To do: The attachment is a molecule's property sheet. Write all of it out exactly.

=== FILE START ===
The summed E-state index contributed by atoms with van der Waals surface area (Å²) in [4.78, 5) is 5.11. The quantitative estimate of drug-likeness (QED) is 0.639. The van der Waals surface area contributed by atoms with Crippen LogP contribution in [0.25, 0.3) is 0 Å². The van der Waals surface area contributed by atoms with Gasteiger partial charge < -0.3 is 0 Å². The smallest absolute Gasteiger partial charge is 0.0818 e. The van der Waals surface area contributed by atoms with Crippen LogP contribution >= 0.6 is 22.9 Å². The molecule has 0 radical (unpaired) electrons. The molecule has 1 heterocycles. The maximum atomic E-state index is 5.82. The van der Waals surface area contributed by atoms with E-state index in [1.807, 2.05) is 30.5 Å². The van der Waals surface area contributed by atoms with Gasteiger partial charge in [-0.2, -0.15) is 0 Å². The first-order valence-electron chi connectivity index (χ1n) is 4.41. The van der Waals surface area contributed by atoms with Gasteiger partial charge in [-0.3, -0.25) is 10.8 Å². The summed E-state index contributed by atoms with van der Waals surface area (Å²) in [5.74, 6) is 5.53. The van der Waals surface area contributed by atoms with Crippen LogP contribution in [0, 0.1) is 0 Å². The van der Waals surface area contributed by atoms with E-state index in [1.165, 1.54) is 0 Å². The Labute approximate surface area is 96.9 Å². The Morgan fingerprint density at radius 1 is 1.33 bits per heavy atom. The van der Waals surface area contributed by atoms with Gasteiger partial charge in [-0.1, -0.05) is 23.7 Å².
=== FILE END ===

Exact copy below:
The summed E-state index contributed by atoms with van der Waals surface area (Å²) in [4.78, 5) is 5.11. The quantitative estimate of drug-likeness (QED) is 0.639. The van der Waals surface area contributed by atoms with Crippen LogP contribution in [0.25, 0.3) is 0 Å². The van der Waals surface area contributed by atoms with Gasteiger partial charge < -0.3 is 0 Å². The smallest absolute Gasteiger partial charge is 0.0818 e. The van der Waals surface area contributed by atoms with Crippen LogP contribution >= 0.6 is 22.9 Å². The molecule has 0 radical (unpaired) electrons. The molecule has 1 heterocycles. The maximum atomic E-state index is 5.82. The van der Waals surface area contributed by atoms with E-state index in [1.807, 2.05) is 30.5 Å². The van der Waals surface area contributed by atoms with Gasteiger partial charge in [-0.2, -0.15) is 0 Å². The first-order valence-electron chi connectivity index (χ1n) is 4.41. The van der Waals surface area contributed by atoms with Gasteiger partial charge in [-0.3, -0.25) is 10.8 Å². The summed E-state index contributed by atoms with van der Waals surface area (Å²) in [5.74, 6) is 5.53. The van der Waals surface area contributed by atoms with Crippen LogP contribution in [0, 0.1) is 0 Å². The van der Waals surface area contributed by atoms with E-state index in [1.165, 1.54) is 0 Å². The Labute approximate surface area is 96.9 Å². The Morgan fingerprint density at radius 1 is 1.33 bits per heavy atom. The van der Waals surface area contributed by atoms with Gasteiger partial charge in [-0.1, -0.05) is 23.7 Å².